Well it’s been a long while since I used Vcenter, and now it’s gone all web based. Â Which is a damned shame IMHO.
But the plus is that ESX can now run nested!
The first stumbling block was installing vSphere. Â The 2008r2 server that I’ve been given access to is part of a domain, but I’ve only got local access to the server. Â The annoying part is trying to logon right after install. Â My Windows user ID doesn’t work, and logging in as ‘admin’ or ‘Administrator’ doesn’t work. Â Thankfully I found a hint, to install SQL Management Express to mine the VPX_ACCESS table (my SQL Express instance was \VIM_SQLEXP), and discover that the Administrator logon is
Now with that in place I can now logon to my vSphere.
The next fun is configuring the ESX VM.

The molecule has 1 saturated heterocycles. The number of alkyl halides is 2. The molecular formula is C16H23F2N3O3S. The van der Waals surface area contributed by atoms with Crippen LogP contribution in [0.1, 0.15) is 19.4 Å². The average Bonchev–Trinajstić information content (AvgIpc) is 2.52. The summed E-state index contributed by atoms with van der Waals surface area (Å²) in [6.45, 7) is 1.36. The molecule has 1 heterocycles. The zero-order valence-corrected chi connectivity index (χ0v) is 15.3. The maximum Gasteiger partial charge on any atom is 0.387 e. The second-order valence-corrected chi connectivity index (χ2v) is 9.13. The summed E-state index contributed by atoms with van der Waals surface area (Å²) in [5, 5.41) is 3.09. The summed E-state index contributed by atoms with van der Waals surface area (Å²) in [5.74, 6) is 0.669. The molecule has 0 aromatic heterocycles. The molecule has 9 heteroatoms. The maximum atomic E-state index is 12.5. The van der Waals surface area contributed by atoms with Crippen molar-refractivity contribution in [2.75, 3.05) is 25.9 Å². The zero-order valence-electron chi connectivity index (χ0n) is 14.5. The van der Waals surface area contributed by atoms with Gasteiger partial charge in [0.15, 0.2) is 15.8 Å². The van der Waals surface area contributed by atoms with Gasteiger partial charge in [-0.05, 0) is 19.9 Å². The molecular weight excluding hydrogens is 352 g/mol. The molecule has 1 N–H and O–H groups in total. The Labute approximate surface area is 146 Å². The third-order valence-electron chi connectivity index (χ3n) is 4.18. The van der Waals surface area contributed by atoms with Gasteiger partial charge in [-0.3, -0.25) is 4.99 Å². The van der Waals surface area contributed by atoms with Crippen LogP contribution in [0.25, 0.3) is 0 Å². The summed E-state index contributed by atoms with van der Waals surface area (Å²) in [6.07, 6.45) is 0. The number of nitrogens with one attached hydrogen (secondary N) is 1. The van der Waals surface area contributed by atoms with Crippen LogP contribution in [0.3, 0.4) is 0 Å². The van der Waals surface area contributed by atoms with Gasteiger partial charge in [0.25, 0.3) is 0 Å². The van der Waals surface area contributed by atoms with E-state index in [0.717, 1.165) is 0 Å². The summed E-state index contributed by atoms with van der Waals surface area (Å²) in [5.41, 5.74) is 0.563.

By default it’ll try to DCHP itself. Â Which is great if you have DHCP, but in my small test area on the cloud I don’t have DHCP.
One huge pain I find is that you have to manage version 10 VM’s through the web UI, which let’s face it is dreadfully slow. Â Also it looks like you still need the ‘fat’ client to manage storage. Â Ugh.
I’ll probably update this more the further along I get.
What’s worse about the version 10 thing is that (as far as I can tell) VMware doesn’t provide that web interface without vSphere, and they don’t provide that with the “free” ESXi licence.
Might be the start of a switch to Xenserver (although it still needs Windows for its management app) and Proxmox as it seems like VMware is starting to tighten the screws on the freeloaders who just run a server or two for fun and couldn’t possibly afford a commercial licence, even if they wanted one.
I’m a big fan of proxmox/ve, but at the same time openstack includes KVM so there is also that for larger installations.
KVM is the kernel accelerated Qemu on Linux, which is nice. I’ve just inherited a project that is deep in VMWare, and that is why I’m loading it nested. Also they are using a VM to provide storage (wtf?) so I’d want a sandbox before even dreaming of messing with production.